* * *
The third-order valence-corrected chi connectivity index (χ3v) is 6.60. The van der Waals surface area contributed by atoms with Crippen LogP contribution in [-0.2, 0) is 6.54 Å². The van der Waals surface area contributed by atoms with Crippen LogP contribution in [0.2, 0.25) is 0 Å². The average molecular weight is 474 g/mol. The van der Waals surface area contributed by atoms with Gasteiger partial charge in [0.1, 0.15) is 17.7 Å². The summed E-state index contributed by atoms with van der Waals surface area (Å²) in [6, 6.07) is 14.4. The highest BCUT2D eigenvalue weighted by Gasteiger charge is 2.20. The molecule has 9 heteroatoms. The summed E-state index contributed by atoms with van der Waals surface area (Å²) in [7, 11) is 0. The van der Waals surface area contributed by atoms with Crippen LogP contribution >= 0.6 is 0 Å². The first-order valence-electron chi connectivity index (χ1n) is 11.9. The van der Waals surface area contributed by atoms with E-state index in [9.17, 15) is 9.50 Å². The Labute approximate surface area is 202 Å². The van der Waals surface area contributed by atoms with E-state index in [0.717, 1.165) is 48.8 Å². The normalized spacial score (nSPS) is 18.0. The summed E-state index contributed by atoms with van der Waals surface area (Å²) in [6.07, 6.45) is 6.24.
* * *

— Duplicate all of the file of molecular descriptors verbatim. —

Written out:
The third-order valence-corrected chi connectivity index (χ3v) is 6.60. The van der Waals surface area contributed by atoms with Crippen LogP contribution in [-0.2, 0) is 6.54 Å². The van der Waals surface area contributed by atoms with Crippen LogP contribution in [0.2, 0.25) is 0 Å². The average molecular weight is 474 g/mol. The van der Waals surface area contributed by atoms with Gasteiger partial charge in [0.1, 0.15) is 17.7 Å². The summed E-state index contributed by atoms with van der Waals surface area (Å²) in [6, 6.07) is 14.4. The highest BCUT2D eigenvalue weighted by Gasteiger charge is 2.20. The molecule has 9 heteroatoms. The summed E-state index contributed by atoms with van der Waals surface area (Å²) in [7, 11) is 0. The van der Waals surface area contributed by atoms with Crippen LogP contribution >= 0.6 is 0 Å². The first-order valence-electron chi connectivity index (χ1n) is 11.9. The van der Waals surface area contributed by atoms with E-state index in [9.17, 15) is 9.50 Å². The Labute approximate surface area is 202 Å². The van der Waals surface area contributed by atoms with E-state index in [0.717, 1.165) is 48.8 Å². The normalized spacial score (nSPS) is 18.0. The summed E-state index contributed by atoms with van der Waals surface area (Å²) in [6.07, 6.45) is 6.24.